BWW Review: THE SEAGULL at Serenbe Playhouse
Fresh off the mammoth production of the musical Titanic, a spectacular production that garnered a boatload of much-deserved national press, Serenbe Playhouse is offering up something radically different this month: a modern reimagining of Anton Chekhov's The Seagull, complete with hypnotic Balkan music by talented composer Anais Azul. The ambitious play, under the direction of Elizabeth Dinkova, the adaptor of the work, is a must-see for the gorgeous site-specific staging at Peek Lake near Serenbe, a setting that a purist's Chekhov would also flourish in. Unfortunately, Dinkova's experimental script is troubled, trying too hard to make a statement about art's power to blur the boundaries between reality and illusion and relying much too heavily on the intrusive narratorial voice of Constance, a gender-flipped Konstantin from the original work, to hammer out its profundity for us. In addition, turning the heavy language of Chekhov into the spare language of today's texters and tweeters is #trickybusiness, and Dinkova's dialogue, which often feels clunky and forced, falls a bit flat. In the end, the production, though visually stunning, provocative, and well-acted, never quite soars to its full potential.
The Seagull follows a group of artists, all gathered at a country estate where Constance, a novice playwright, hopes to win approval from her mother with her new play which turns out to be "much too avant garde." Constance's mother, a famous aging actress with a healthy load of emotional baggage, withholds her approval of the work, fanning the flames of the tension between her daughter, Constance, and her boyfriend, Boris, a story writer of significant notoriety. Constance becomes depressed because she has failed in front of Nina, a young neighbor, whom she loves. When Nina's attraction to Boris sets in place a complicated love triangle, the play barrels to a shocking climax.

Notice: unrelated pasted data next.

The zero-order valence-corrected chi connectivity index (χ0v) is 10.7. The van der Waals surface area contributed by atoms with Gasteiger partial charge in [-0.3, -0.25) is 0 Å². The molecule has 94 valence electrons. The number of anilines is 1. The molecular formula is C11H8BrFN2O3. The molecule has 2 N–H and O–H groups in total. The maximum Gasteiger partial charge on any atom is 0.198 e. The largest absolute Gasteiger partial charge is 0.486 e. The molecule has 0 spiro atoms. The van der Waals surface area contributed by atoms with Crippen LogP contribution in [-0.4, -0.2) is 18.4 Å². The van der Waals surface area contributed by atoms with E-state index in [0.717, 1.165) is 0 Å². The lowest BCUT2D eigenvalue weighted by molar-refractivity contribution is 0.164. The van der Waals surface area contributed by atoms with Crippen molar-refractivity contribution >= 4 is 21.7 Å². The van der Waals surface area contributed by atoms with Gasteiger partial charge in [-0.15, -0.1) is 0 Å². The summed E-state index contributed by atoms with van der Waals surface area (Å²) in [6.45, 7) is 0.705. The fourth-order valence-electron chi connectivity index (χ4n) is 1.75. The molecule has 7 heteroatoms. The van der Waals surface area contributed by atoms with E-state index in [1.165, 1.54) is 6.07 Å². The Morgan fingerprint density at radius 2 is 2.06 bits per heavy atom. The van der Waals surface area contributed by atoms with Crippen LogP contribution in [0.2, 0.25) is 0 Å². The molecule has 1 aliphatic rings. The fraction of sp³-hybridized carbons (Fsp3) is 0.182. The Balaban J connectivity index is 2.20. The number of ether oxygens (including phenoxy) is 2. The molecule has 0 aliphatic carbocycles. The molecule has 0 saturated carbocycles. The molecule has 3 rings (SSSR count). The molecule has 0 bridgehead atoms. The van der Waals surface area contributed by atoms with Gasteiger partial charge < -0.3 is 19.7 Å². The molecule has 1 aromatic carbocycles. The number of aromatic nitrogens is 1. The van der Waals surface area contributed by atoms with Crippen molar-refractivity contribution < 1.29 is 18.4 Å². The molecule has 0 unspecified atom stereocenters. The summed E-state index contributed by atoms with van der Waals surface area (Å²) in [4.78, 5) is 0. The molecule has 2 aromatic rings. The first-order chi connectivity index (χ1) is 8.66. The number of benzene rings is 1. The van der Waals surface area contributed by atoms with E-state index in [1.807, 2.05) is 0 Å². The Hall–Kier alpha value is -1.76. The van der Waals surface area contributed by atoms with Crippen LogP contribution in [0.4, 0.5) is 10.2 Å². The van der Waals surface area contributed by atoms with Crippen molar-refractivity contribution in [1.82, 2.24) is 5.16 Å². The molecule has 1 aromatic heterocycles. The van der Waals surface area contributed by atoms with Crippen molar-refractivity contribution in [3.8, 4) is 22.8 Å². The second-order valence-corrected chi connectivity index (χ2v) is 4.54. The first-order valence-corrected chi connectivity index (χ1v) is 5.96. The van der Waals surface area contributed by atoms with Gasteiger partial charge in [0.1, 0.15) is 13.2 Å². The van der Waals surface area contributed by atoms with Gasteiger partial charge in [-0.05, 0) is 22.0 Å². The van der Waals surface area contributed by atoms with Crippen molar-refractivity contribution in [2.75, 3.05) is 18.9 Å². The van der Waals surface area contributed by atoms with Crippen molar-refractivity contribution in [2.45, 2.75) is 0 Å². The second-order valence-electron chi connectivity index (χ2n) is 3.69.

Dinkova's staging is a sensory delight. The efficient set, designed by Barret Doyle and Joel Coady, is spare - minimalist wooden frames that support a hammock and a swing, a frame that houses the illusory scenes from Constance's imagination, and a dock that extends into the lake behind the action of the play. It's the perfect canvas for Maranda Debusk's extraordinary lighting and Azul's exotic music, which both do a beautiful job of creating the otherworldly quality of illusion and of distinguishing it from the oppressive reality of the lake estate. In their turn, An-Lin Dauber's costumes, especially those that create the monsters of the world of illusion, are, at once, ethereal and horrific. The whole thing, complete with a pyrotechnic spectacle that sets a microphone ablaze, is beautifully drawn.
The talented cast is mostly up to the task of minimizing the problems with the bulky dialogue. Especially worthy of note are the performances of Park Krausen in the role of Irina, the aging actress, and Lee Osorio in the role of Boris, Irina's lover. Krausen brings a good deal of charming, silly humor to the play with her delightful flare for the dramatic, creating a sense for the audience that it's okay to laugh, and that's something, in this tonally- meandering production, that one could need help with. Osorio, in contrast to Krausen, plays his Boris straight-up, and his ability to deliver weighty Chekhov leftovers with the same authenticity with which he delivers lines like "F*&k. Sh*t. Sorry" helps to ground us in the world of the play, a problematic world that makes playful references to Stephen King and Tennessee Williams and Elvis Presley with great self-satisfaction, forcing us into a time and space that much of the language doesn't support.
There is a moment in the play where a horned monster dances behind a shimmery curtain while light bounces off of it, illuminating the faces of the spectators in the first several rows as they gape at the spectacle. It's a moment that I could watch over and over for its horrifying beauty. And this play has many moments like that. But, in the end, it's hard to carry the heartbreak of the characters away from the theater and into that beautiful space where a collective human experience is stored like a valuable gem. It's almost there. But not quite.
The Seagull plays through September 30.
For tickets and info, visit www.serenbeplayhouse.com